Once a leading campaigner against apartheid, former South African Archbishop, Desmond Tutu has become a vocal critic of the U.S. prison in Guantanamo Bay. We speak with the Nobel Peace Prize winner about the similarities between Guantanamo Bay and apartheid in South Africa, President Bush and the invasion and occupation Iraq. [includes rush transcript]
An excerpt of "Guantanamo–Honor-Bound to Defend Freedom." This weekend, former South African Archbishop Desmond Tutu made his debut on the play as a British judge, Lord Justice Steyn who questioned the legal justification of the detention regime.
Once a leading campaigner against apartheid, Nobel Peace Prize winner Archbishop Tutu is a vocal critic of the Guantanamo system. I had a chance to speak to him last weekend. I began by asking him for his response to what is happening at Guantanamo.
- Archbishop Desmond Tutu, Nobel Peace prize winner.
This is a rush transcript. Copy may not be in its final form.
AMY GOODMAN: This weekend, Archbishop Desmond Tutu made his debut in the play, as a British judge, Lord Justice Steyn, who questioned the legal justification for the detention regime. Once a leading campaigner against apartheid, Bishop Desmond Tutu, the Nobel Peace Prize winner, now a vocal critic of Guantanamo. After the play, we had a public conversation for the audience at The Culture Project. I began by asking Archbishop Desmond Tutu what his response is to what’s happening at Guantanamo.
DESMOND TUTU: I thought I knew what was taking place there; and I was quite shocked when I sat through the play yesterday, just how devastated I was. I was particularly so, because I had such an awful sense of deja vu. For someone coming from South Africa, you [inaudible] that’s exactly what they were doing for exactly the same reasons, that they gave. When you said, "Why do you detain people without trial? Why do you ban people as you are doing?" And the response from the South African government was, "Security of the state." And anyone who questioned it would then be regarded, especially if you are white, as being unpatriotic. And I just want to say to you: Is this something that you want done in your name? Isn’t it time there was a same sense of outrage that people had about apartheid, which people should have had about the holocaust? What would happen if it was Americans held by some other country under these conditions? The point is, God has actually got no one. The God we worship is strange. They say this God is omnipotent, but God is also very weak. There’s not a great deal that God seems to be able to do without you.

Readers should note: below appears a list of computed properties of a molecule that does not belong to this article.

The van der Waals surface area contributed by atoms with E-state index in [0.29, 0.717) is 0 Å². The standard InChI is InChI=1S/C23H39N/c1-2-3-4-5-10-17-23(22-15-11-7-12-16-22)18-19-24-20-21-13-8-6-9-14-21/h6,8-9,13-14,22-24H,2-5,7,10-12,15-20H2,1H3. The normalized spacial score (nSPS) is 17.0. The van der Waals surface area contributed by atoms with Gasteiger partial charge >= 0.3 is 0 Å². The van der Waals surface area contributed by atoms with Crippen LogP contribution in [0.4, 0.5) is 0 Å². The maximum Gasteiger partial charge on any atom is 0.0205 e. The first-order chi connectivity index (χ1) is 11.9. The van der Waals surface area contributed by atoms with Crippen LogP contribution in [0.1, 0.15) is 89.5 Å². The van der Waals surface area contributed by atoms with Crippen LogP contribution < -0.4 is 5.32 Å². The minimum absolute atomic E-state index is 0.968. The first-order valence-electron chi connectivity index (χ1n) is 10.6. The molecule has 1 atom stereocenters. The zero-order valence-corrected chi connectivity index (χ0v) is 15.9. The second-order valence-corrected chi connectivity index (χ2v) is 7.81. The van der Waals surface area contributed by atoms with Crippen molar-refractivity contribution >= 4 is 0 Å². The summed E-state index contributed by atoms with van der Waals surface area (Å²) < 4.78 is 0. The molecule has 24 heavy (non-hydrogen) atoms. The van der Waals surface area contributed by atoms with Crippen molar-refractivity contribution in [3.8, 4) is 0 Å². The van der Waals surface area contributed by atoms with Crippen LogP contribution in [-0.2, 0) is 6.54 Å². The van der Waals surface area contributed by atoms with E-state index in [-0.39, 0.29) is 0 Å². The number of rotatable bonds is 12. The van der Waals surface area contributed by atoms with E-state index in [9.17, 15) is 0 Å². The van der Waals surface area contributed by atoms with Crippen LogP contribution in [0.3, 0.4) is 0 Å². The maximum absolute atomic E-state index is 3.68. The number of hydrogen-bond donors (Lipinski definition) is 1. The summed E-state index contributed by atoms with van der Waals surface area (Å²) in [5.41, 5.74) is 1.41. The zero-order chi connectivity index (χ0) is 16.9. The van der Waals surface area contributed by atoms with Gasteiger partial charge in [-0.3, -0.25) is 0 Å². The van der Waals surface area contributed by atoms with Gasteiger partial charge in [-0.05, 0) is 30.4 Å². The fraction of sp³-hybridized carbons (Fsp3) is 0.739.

AMY GOODMAN: During your years in South Africa before the end of apartheid, you were a deep advocate of non-violence, yet you saw so many detained, so many killed. What do you feel, and what did you feel then? How did you make it through those days? What did you advocate? How did you stick to your principles of non-violence?